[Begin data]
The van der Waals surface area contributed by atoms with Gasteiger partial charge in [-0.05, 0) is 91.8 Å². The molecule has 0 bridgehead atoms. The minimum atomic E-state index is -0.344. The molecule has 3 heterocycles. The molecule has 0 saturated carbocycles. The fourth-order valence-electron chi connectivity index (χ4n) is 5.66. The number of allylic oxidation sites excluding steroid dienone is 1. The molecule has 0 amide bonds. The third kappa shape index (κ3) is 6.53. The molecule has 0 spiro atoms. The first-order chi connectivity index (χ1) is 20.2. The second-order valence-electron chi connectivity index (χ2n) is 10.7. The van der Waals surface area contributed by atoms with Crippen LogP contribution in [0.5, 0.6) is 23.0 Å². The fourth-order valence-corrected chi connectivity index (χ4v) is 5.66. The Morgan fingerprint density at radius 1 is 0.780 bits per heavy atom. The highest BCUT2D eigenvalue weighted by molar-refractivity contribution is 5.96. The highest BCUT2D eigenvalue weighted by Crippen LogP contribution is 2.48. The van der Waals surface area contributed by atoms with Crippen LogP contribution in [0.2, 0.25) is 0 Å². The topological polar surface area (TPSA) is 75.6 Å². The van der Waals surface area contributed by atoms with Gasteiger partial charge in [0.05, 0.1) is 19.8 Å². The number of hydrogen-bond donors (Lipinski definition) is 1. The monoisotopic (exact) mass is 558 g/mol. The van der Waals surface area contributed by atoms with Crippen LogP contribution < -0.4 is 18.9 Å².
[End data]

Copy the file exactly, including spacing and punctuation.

The van der Waals surface area contributed by atoms with Gasteiger partial charge in [-0.05, 0) is 91.8 Å². The molecule has 0 bridgehead atoms. The minimum atomic E-state index is -0.344. The molecule has 3 heterocycles. The molecule has 0 saturated carbocycles. The fourth-order valence-electron chi connectivity index (χ4n) is 5.66. The number of allylic oxidation sites excluding steroid dienone is 1. The molecule has 0 amide bonds. The third kappa shape index (κ3) is 6.53. The molecule has 0 spiro atoms. The first-order chi connectivity index (χ1) is 20.2. The second-order valence-electron chi connectivity index (χ2n) is 10.7. The van der Waals surface area contributed by atoms with Crippen LogP contribution in [0.5, 0.6) is 23.0 Å². The fourth-order valence-corrected chi connectivity index (χ4v) is 5.66. The Morgan fingerprint density at radius 1 is 0.780 bits per heavy atom. The highest BCUT2D eigenvalue weighted by molar-refractivity contribution is 5.96. The highest BCUT2D eigenvalue weighted by Crippen LogP contribution is 2.48. The van der Waals surface area contributed by atoms with Crippen LogP contribution in [0.2, 0.25) is 0 Å². The topological polar surface area (TPSA) is 75.6 Å². The van der Waals surface area contributed by atoms with Gasteiger partial charge in [0.05, 0.1) is 19.8 Å². The number of hydrogen-bond donors (Lipinski definition) is 1. The monoisotopic (exact) mass is 558 g/mol. The van der Waals surface area contributed by atoms with Crippen LogP contribution < -0.4 is 18.9 Å².